Supermarket researchers get wrapped up in plastic

Local | Daphne Li 9 Aug 2019

Supermarkets wrap a huge quantity of products in plastic, Greenpeace says.

A worrying finding came after more than 100 eco-minded citizens joined the group in mid-June to look into the use of disposable plastic packaging.

They visited 56 Hong Kong supermarkets from 12 chains and collected data on 12,141 items, making it the largest investigation of its kind.

Eighty-four percent of fruit, vegetables, cooked food and pastries were wrapped in plastic, and half of that packaging was done by the supermarkets rather than suppliers.

Greenpeace also pointed to the two major supermarkets chains, Wellcome and ParknShop, which operate 278 and 164 branches respectively, wrapping over 80 percent of food in plastic.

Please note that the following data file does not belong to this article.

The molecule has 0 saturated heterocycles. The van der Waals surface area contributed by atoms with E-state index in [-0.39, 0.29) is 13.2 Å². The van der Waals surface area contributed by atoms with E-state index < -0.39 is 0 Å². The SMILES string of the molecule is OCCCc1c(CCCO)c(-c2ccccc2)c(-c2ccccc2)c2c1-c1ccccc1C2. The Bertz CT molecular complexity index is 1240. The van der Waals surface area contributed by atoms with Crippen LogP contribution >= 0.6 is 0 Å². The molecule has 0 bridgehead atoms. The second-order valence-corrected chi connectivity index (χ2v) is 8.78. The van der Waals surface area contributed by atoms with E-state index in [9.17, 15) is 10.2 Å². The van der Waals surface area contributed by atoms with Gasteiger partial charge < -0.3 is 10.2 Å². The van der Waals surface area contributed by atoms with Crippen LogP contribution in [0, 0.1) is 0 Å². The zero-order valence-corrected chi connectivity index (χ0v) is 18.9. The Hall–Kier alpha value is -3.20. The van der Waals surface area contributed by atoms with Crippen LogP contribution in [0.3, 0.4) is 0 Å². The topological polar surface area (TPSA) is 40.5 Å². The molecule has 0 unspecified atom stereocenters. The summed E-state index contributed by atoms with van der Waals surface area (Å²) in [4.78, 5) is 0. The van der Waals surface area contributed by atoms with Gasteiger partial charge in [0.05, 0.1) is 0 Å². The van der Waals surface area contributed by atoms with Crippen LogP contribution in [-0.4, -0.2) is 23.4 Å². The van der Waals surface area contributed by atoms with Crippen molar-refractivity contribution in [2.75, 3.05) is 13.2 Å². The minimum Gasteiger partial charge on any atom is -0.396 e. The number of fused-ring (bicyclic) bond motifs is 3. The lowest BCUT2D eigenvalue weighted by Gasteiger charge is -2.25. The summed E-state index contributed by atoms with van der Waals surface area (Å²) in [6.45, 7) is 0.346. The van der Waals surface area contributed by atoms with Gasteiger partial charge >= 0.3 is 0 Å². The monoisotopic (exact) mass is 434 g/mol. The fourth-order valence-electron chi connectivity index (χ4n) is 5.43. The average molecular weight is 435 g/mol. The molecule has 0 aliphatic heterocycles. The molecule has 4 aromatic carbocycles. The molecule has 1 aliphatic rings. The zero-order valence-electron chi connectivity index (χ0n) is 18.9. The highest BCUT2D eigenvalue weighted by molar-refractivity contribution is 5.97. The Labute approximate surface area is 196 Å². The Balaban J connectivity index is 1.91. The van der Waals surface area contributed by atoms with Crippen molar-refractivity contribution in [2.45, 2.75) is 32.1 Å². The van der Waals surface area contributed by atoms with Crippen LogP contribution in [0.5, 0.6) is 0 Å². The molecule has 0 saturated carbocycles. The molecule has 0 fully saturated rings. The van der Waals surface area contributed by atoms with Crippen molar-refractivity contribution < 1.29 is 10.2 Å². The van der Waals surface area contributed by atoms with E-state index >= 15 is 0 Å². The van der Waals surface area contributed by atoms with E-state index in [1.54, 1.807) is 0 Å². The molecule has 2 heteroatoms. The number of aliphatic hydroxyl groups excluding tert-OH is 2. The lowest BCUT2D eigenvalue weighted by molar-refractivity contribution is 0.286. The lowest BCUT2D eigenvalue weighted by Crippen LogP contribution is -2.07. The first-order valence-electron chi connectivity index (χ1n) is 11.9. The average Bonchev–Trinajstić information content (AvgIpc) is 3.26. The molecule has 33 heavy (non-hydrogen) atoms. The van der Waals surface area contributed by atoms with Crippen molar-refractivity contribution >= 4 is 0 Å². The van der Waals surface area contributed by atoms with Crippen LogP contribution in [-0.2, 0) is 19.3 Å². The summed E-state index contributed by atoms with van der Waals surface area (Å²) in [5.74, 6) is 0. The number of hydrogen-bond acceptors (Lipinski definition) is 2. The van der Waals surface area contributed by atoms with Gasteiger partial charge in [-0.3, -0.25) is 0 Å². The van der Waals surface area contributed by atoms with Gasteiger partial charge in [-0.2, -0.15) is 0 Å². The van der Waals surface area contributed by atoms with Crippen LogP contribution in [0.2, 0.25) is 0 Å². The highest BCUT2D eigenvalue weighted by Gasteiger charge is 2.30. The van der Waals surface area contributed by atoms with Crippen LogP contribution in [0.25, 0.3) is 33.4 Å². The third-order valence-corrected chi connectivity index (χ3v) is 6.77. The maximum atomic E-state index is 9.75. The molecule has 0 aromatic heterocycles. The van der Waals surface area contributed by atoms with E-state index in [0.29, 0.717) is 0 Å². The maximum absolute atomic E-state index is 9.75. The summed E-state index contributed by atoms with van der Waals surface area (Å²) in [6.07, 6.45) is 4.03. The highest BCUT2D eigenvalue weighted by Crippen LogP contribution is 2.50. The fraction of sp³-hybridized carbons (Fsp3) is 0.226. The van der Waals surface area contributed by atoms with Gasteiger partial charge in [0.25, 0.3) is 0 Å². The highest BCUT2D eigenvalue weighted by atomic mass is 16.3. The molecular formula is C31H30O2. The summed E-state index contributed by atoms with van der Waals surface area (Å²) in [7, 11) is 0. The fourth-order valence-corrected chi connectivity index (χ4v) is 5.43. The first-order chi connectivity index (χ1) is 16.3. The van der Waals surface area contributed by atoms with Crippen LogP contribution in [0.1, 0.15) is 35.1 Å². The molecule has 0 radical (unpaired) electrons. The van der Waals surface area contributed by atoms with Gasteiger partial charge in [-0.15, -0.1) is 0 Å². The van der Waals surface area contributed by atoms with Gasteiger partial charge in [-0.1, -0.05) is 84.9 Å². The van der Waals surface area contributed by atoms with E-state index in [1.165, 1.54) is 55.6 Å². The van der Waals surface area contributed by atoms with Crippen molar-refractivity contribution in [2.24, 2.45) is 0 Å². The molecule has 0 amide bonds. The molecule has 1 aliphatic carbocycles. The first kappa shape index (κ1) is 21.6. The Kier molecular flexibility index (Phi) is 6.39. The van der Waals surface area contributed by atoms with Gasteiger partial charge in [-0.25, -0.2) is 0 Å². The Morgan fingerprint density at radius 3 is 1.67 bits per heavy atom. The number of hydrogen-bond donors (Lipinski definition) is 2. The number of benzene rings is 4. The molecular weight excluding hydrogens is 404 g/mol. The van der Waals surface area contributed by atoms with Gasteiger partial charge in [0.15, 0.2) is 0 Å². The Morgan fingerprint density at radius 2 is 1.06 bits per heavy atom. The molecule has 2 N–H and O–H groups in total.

But another chain, Yata, which operates eight supermarkets, had a staggering 99 percent of its food packaged in plastic cases or sheets.

It was followed by Aeon and Taste at 89 and 88 percent respectively.

The results also showed all chopped fruits are pre-packaged with plastic and over 90 percent of vegetables and cooked food and 74 percent of pastries are wrapped.

The group recommended that stores set up package-free zones, launch discounts to encourage shoppers to go plastic-free, examine the volume of plastic used and establish a timetable for waste reduction.

"Citizens in general think supermarkets have to bear the responsibility to go plastic free, but they have low transparency in the volume of plastic used," Greenpeace campaigner Chan Hall Sion said.

"There is too much unnecessary packaging, and there are no effective plastic-free policies within companies."

Fusion and Taste, which belong to ParknShop, have a 15-percent difference in their plastic packaging rate, she said.

A spokesman for Wellcome said the company is working to improve the balance but insisted there is a need to package certain food products to "preserve their quality, hygiene and freshness."

Greenpeace said not all types of food need to be packaged and urged supermarkets to reduce plastic use.

 

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